Niagara Frontier Wildlife
No-Mow Grasslands Project
Although there are many reasons for the serious decline in populations of American bird
species reported by the Audubon Society (some species have been reduced up to 50%), one of
the major factors is loss of habitat. You have probably noticed changes on the frontier in
just the past few years, urban sprawl and other development that results in the permanent
loss of fields and woods. Most of this habitat, some of it vital to wildlife, will never
There is a way, however, to make up for some of this loss, particularly for
grassland-nesting bird species and other wildlife.
THAT WAY IS TO STOP MOWING FIELDS DURING THE NESTING SEASON. IF YOU MUST MOW, POSTPONE
THE MOWING UNTIL AFTER AUGUST 31, WHEN THE YOUNG BIRDS WILL HAVE LEFT THE NESTS.
If you own acres of land that you could leave unmowed during the nesting season, you
would make a valuable contribution to the bird life, butterflies, and other wildlife of
the frontier. Some birds you might benefit are the Savannah sparrow, the grasshopper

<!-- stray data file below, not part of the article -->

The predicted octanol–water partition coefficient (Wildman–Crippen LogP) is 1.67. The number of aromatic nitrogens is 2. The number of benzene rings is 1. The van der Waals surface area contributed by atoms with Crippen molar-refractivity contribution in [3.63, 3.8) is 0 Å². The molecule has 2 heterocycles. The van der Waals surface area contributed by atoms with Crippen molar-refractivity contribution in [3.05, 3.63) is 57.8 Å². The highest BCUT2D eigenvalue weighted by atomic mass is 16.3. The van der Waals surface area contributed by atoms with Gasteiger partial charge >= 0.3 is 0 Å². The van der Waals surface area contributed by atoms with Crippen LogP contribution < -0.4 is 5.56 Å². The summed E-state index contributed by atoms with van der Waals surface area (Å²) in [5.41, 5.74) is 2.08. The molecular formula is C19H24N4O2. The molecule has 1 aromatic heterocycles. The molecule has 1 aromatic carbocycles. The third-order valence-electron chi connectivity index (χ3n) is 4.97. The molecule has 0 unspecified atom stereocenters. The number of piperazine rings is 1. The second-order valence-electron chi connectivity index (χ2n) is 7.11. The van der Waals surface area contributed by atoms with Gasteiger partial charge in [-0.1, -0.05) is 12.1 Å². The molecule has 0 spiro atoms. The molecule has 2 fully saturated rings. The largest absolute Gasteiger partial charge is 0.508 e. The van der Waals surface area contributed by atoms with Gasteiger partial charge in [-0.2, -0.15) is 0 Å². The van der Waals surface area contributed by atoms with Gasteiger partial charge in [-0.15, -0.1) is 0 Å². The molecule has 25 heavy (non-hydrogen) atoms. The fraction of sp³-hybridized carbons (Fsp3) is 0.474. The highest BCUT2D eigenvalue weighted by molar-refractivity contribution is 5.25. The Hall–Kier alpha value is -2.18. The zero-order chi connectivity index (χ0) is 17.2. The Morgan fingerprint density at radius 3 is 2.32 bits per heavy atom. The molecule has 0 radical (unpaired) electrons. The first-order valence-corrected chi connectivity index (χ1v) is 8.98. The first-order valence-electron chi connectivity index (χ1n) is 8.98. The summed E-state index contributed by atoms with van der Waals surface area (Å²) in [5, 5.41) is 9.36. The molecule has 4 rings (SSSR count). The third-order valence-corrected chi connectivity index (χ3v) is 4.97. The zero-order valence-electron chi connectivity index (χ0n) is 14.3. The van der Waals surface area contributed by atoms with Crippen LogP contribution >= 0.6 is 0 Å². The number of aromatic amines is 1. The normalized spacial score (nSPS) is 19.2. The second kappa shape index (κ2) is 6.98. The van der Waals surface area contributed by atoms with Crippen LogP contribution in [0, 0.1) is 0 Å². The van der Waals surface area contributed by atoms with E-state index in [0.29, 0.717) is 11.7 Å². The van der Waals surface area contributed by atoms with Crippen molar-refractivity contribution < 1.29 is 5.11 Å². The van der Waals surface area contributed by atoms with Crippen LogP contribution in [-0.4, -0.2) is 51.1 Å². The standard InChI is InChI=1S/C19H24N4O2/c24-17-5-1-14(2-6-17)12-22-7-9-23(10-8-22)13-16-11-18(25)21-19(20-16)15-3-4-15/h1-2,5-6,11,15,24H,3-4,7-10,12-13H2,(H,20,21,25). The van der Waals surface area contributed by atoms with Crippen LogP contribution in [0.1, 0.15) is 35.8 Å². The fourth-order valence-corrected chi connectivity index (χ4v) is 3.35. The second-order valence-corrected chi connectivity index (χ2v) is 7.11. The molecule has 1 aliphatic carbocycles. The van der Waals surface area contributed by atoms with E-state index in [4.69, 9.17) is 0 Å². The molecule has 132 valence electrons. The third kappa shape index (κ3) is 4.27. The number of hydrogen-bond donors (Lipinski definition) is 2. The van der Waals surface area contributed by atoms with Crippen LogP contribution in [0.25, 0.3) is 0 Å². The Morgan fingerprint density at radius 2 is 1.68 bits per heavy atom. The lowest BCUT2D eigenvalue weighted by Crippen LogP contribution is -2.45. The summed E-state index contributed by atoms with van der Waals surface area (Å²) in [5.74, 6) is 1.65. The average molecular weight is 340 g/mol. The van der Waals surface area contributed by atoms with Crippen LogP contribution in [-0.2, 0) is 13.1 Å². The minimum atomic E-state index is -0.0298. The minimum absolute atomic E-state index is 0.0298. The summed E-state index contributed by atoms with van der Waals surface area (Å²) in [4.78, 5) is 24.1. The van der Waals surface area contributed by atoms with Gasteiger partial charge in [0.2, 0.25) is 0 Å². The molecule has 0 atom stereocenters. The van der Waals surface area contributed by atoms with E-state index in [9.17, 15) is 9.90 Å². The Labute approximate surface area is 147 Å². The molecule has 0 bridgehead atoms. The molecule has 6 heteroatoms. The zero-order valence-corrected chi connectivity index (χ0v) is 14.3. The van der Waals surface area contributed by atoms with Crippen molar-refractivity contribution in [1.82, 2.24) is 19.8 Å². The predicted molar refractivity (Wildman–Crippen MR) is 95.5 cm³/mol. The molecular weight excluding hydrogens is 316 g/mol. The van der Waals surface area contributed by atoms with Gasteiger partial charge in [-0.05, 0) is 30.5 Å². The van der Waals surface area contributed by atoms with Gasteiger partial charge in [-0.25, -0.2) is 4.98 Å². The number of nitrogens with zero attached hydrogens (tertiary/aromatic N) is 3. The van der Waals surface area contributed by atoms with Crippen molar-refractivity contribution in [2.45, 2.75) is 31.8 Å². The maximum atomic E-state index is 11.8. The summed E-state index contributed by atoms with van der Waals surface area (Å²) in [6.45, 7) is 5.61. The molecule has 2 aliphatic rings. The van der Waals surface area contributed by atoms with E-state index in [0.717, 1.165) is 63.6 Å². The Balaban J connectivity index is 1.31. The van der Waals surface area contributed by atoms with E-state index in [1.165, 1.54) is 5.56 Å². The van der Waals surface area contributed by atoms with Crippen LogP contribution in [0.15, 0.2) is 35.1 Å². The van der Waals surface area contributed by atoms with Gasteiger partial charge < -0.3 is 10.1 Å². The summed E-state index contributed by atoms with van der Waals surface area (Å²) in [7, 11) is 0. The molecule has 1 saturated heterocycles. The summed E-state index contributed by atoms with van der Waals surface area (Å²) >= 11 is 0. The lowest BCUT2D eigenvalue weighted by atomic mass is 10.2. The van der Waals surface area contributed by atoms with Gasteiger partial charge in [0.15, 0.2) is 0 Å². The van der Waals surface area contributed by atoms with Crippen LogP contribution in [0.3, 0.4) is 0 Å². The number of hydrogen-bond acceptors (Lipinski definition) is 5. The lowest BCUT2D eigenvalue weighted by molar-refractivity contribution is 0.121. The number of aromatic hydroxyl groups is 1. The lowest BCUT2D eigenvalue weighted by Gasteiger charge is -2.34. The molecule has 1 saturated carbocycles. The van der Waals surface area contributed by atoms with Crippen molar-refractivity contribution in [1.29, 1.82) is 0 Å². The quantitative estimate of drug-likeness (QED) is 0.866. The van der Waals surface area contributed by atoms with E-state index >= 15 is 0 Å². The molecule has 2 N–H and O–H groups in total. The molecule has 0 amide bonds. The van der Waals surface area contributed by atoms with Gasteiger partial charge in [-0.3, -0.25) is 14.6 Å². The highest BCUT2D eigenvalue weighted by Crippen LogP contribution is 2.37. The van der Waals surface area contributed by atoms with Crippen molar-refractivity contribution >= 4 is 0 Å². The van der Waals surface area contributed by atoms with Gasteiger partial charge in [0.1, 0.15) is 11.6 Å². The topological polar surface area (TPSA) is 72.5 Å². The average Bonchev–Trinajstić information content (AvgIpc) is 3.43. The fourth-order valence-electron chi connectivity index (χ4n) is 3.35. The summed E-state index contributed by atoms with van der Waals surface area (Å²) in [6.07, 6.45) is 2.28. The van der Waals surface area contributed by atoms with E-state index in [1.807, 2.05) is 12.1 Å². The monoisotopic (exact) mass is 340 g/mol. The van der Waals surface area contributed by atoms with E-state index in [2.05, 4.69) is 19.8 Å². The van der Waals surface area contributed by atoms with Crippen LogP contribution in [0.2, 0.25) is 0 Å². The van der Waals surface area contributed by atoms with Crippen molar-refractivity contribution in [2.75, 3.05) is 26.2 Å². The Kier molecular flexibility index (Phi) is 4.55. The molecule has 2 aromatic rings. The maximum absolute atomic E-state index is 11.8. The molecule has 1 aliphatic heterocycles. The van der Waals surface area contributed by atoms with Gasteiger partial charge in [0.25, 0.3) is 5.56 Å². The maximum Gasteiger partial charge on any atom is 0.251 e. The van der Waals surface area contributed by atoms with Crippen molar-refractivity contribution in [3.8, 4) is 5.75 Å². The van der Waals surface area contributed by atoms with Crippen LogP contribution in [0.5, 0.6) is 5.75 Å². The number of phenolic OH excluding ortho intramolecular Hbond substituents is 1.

sparrow, eastern meadowlark, upland sandpiper, ring-necked pheasant, and the eastern
bluebird (our state bird and one that needs a house in addition to unmowed area). Check
our site for more information about bluebirds.
You need not have extremely large areaseven a small field or lot will provide
habitat for some wildlife, wildflowers, a little green space. You might have no land at
all of your own, but be able to convince someone who does to adopt a no-mow policy. Please
let us know. Check "Private Landowner" under Grasslands on our site or write to
us to find out who is participating. Keep your eyes open for areas that seem to be mowed
for no reason other than habit. People want to provide for wildlife. Convince them to
substitute habitat for habit. Its less work and less expensive to provide habitat!